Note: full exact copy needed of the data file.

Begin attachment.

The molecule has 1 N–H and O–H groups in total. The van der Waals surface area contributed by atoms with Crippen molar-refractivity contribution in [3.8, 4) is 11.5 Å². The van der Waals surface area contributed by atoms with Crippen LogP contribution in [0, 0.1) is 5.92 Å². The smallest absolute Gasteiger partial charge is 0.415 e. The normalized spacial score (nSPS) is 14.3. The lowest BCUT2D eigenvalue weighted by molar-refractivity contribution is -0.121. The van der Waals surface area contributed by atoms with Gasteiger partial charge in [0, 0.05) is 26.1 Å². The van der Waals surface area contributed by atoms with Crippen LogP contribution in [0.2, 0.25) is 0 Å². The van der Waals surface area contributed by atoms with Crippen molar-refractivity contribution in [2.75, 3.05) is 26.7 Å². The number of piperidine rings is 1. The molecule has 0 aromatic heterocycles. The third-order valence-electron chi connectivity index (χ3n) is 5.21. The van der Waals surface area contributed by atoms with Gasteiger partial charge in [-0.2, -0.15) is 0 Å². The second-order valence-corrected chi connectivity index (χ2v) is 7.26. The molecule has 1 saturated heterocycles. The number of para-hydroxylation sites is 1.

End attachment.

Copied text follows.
The molecule has 1 N–H and O–H groups in total. The van der Waals surface area contributed by atoms with Crippen molar-refractivity contribution in [3.8, 4) is 11.5 Å². The van der Waals surface area contributed by atoms with Crippen LogP contribution in [0, 0.1) is 5.92 Å². The smallest absolute Gasteiger partial charge is 0.415 e. The normalized spacial score (nSPS) is 14.3. The lowest BCUT2D eigenvalue weighted by molar-refractivity contribution is -0.121. The van der Waals surface area contributed by atoms with Gasteiger partial charge in [0, 0.05) is 26.1 Å². The van der Waals surface area contributed by atoms with Crippen LogP contribution in [0.2, 0.25) is 0 Å². The van der Waals surface area contributed by atoms with Crippen molar-refractivity contribution in [2.75, 3.05) is 26.7 Å². The number of piperidine rings is 1. The molecule has 0 aromatic heterocycles. The third-order valence-electron chi connectivity index (χ3n) is 5.21. The van der Waals surface area contributed by atoms with Gasteiger partial charge in [-0.2, -0.15) is 0 Å². The second-order valence-corrected chi connectivity index (χ2v) is 7.26. The molecule has 1 saturated heterocycles. The number of para-hydroxylation sites is 1.